Imagine if AIs of the future were trained as scientists, absorbing knowledge from human experts, and even when they ‘stalled’ would simply try new thought experiments. This is completely different from just finding patterns in data, and stopping when the data stops flowing.

Imagine if your house had a persistent AI that could think about cost-effective ways to improve itself, its property value on the market, or even how to organize a party within its halls. This requires a persistence that is not seen in today’s machine learning systems.

Who else is thinking about this?

I’ve referenced him before: Dr. Stephen Thaler has done some interesting work on this subject. Some others have mentioned ‘persistent AI’ in passing, but few seem to be focusing on it as a qualitative shift from passive machine learning systems like we use now. Even Siri is passive: it doesn’t do anything until you ask it a question or give it a command.

DeepDream and all of the related work got many people thinking about what AIs ‘see’ when they see the world, which is a similar idea to inner thought and persistence. This work shows some of what goes on on the inside, under the condition that the network is being actively stimulated from external sources.

To explore these ideas, I’ve been toying with simple AI models that that ‘think’ about their past experiences. They have a long-term memory bank, and a way of referencing past experiences through various measures of context. The choice of context metric is extremely important, which I’ll expand upon in a later post. This was partially inspired by Facebook’s Memory Network architecture, which showed a big shift in how we think about cognitive AI systems.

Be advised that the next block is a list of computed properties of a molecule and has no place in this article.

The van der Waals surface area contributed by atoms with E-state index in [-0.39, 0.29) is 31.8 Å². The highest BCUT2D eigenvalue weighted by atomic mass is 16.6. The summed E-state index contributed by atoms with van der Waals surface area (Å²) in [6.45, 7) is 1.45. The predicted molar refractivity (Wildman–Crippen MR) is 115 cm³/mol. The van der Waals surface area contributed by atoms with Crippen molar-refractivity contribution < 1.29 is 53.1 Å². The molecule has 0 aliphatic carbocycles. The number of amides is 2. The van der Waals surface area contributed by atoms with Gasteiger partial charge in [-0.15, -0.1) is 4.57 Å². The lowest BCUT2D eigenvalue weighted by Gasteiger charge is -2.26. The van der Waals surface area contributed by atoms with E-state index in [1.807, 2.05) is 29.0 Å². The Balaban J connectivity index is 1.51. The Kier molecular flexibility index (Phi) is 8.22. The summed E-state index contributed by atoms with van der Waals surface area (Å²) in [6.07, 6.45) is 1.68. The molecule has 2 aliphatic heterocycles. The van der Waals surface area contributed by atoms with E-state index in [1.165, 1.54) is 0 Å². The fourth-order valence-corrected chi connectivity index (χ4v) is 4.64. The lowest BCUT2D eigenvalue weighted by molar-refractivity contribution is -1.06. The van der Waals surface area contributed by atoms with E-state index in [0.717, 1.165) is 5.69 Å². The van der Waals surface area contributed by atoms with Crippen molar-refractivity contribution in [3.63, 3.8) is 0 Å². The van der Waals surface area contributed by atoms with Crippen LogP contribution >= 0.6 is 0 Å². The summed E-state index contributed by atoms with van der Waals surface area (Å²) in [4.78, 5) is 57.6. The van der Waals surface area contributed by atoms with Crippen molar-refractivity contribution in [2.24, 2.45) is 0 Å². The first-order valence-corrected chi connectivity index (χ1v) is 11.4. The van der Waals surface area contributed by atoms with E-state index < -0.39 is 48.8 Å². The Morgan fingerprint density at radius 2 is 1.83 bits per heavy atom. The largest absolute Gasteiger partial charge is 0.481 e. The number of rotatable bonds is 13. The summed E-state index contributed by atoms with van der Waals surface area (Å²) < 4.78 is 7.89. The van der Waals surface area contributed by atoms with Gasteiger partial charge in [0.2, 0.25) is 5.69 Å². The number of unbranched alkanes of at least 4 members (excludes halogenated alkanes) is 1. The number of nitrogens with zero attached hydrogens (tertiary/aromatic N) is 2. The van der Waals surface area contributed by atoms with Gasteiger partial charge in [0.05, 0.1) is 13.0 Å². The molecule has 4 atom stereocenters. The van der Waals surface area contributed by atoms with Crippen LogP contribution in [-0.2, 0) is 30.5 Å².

A past experience could be as simple as when it read a certain segment of text in an essay, or when it learned a new type of melody from a song. Our memories tend to be quite long, often entailing many sequences of intertwining sounds, sights, smells, and recollection of emotional states: “I was at the beach this last weekend, it felt amazing to just lie under the sun and relax.” In this example you’re recalling the time (or perception of it), the place, the feeling of the warm sun on your skin, and the emotions you had at the time – repose, tranquility.

AIs are different, especially the toy models I’m working on now. They don’t have high-level concepts yet, and it will be many years before they truly do. However, they can be enabled to have simple memories that are much smaller: a flashback to its particular state when it learned something new or performed some action, such as a prediction that it got correct. They also have a unique feature that we humans do not: their memories can be made essentially perfect. They can recall a scene with arbitrary accuracy, provided sufficient space in storage and/or memory.

The memory component is a necessary ingredient in useful persistence, as you would not want persistent AIs that forgot every interaction, everything they ever learned or did.

Imagine if Siri started remembering conversations it had had with you in the past? Admittedly, this could be dangerous for some.

What comes next?

My new AI startup, Machine Colony, will be taking up most of my time these days. However, as part of my work with Machine Colony and more generally, I’ll continue to investigate these working memory and long-term memory components in AI architectures. If I get really ambitious I may even attempt to publish something on it, be it a white paper or a full-on academic paper. At the very least, you can expect more blog posts and the occasional code snippet, likely in Python. I remain noncommittal because of time constraints, of course.

My sincere hope is that you finish reading this not necessarily with an immediate answer to a question in hand, but more that it provokes thought in the direction of “what if our devices and systems were truly intelligent and persistent?” It is worth thinking about how this may affect your life, because one thing is certain: it’s not a matter of if persistent AIs will emerge, but when.